The book had obvious contemporary resonances as it tries to tell a story of amicable relations between England and the Muslim world nearly 500 years ago. One of its aims was to argue that today’s British Muslims also have a relationship with England’s distant past, even as far back as the Tudors. But after the book came out Brexit happened, which provided yet another parallel with the book’s story. Elizabeth I was excommunicated in 1570—the ensuing isolation from mainland Europe pushed her into an alliance with the Islamic world. You could say this was a theological Brexit! Then as now it wasn’t sustainable. After Elizabeth’s death her successor King James I saw that being outside Europe wasn’t sustainable, and he made peace with Spain, allowing the English to trade and travel throughout Europe. What a good idea…
Much of your work concerns early modern mapping and you’ve had great success with A History of the World in Twelve Maps – should we expect more on that subject?
Yes! I’m currently curating an exhibition on maps at the Bodleian Library—I live in Oxford—which will open in 2019. It’s called ‘Talking Maps’. It’s great fun to be given the run of a world-famous library of thousands of maps; it’s like being a child in a sweet shop. After that, I think I should give maps a rest…
Which history books would be on your personal shortlist?
Usually the ones dealing with the subject I’m currently researching! History also goes in such fashionable cycles that it’s difficult to draw on enduring models of how to write history. I’m also a terrible magpie—I’ve written about maps, art collections, and literature—so I’m drawn to history books that also cross disciplinary boundaries, like Michael Baxandall’s Painting and Experience in Fifteenth-Century Italy, and pretty much anything by Natalie Zemon Davis, one of my great heroes.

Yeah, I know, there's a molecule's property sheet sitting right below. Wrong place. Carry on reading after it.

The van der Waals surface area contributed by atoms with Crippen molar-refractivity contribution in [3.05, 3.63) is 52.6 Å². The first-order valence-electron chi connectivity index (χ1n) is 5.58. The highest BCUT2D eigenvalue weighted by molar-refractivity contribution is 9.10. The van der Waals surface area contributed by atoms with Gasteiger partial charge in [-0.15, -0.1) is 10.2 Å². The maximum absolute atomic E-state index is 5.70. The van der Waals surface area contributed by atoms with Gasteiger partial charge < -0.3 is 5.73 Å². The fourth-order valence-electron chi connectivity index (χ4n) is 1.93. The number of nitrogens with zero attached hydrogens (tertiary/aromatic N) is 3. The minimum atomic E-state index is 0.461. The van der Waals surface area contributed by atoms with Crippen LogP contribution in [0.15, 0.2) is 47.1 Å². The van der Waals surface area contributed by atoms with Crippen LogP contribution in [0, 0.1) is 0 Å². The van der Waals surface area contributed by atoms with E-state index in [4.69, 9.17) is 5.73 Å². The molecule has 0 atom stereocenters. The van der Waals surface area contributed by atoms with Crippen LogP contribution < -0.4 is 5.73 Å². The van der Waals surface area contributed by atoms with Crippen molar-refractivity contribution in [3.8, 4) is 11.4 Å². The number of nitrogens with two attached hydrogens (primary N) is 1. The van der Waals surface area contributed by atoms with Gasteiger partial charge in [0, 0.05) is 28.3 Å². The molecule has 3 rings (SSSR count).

Absolutely. As historians we often find gaps in the historical record, voices that suddenly disappear, and there’s little we can do to fill those silences. It is the historical novelist’s role to address them. There can be no better account of how they are able to do this than Hilary Mantel’s recent Reith Lectures, a masterclass in the responsibilities of the historical novelist.
What’s next? What are you working on now?
As well as the Bodleian Library map exhibition—which also involves writing a catalogue—I’m editing the correspondence of William Harborne, the first English ambassador to the Ottoman Empire, who lived in Istanbul on and off for ten years in the late sixteenth century. I’ve recently been working in Brazil a lot, including living with an indigenous tribe, and I’m thinking about writing about the early history of discovery in that region and its contemporary legacy.
And finally, just for fun, can you describe your book in five words?
Global, provocative, contemporary, cross-cultural, surprising.
Jerry Brotton is the author of the bestselling A History of the World in Twelve Maps and has also been shortlisted for the Samuel Johnson Prize and Heseell-Tiltman Prize for his book The Sale of the Late King’s Goods: Charles I and his Art Collection. He is Professor of Renaissance Studies at Queen Mary University of London and a regular broadcaster and critic.
Author photo © Dirk Bader